Digestive discomfort can be an unfortunate side effect of increasing your fat consumption. For that reason, it can be easier to add extra fats to your diet through more palatable additions like cheese, cream, nuts and avocado rather than tucking into pools of grease. If you prefer to use lean mince on keto and add in fats from another source, that’s just as effective.
The type of dish you’re cooking may also help disguise added fat, making the result easier to eat. If you enjoy a low carb stew or a steaming pot of chilli, the increased fat will not be as potentially nauseating.
There is plenty of room for trial and error here, and with an enormous range of keto recipes to try, you may find different types of mince just work better in certain dishes.
The short answer will be that the higher the fat in the mince, the better, but achieving your macro goals is the most important thing. Just consider the macronutrient ratio of full-fat mince versus lean mince and adjust your daily meal plan accordingly.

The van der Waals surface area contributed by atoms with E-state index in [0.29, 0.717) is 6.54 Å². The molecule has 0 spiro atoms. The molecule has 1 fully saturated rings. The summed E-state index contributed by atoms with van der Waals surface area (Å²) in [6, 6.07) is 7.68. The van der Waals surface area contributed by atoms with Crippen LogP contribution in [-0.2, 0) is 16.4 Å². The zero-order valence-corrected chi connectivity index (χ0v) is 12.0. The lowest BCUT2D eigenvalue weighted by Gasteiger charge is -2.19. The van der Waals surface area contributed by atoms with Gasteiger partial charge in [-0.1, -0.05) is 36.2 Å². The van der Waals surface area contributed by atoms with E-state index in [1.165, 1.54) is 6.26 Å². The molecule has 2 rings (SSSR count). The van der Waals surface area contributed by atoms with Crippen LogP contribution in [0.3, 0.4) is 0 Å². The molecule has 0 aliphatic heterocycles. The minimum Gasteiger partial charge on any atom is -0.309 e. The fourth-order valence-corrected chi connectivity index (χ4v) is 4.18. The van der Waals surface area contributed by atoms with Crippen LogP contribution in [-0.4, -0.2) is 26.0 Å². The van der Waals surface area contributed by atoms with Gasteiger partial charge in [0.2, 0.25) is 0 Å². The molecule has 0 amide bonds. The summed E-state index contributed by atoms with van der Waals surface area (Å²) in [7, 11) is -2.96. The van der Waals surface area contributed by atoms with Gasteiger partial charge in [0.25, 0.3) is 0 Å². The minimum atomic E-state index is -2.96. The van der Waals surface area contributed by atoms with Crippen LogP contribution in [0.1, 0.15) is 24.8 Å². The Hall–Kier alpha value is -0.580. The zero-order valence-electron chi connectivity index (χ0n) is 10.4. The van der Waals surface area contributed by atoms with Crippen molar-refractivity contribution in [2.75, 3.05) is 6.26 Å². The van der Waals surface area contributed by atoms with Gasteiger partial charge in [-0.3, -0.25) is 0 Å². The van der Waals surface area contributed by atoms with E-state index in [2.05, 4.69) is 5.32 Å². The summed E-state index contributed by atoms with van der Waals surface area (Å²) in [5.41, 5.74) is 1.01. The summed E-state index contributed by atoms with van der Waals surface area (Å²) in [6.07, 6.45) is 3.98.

Should You Drain Mince After Browning On A Keto Diet?
Personal preferences aside, it will help achieve your desired fat intake if you keep ground beef grease in the pan rather than draining it, especially if the meat is already.
However, you don’t need to overdo or even obsess over the amount of fat you consume. It is a mistake to put too much emphasis on eating as much fat as possible, especially if you’re just starting keto and finding it difficult to stomach. The key to success on a ketogenic diet isn’t the abundance of fat but severely restricting carbohydrates (typically less than 20 to 50 grams per day).
The reality is that you can’t just remove carbs from your diet without substituting it in some way, and in the case of a keto lifestyle, that is fat. This is where you’ll get most of your calories, so the amount of fat you need to consume is ‘enough to keep you satisfied and provide the energy you need’. So, just so we are clear, eating the least amount of carbs possible is the primary focus of the keto diet, not eating as much fat as possible.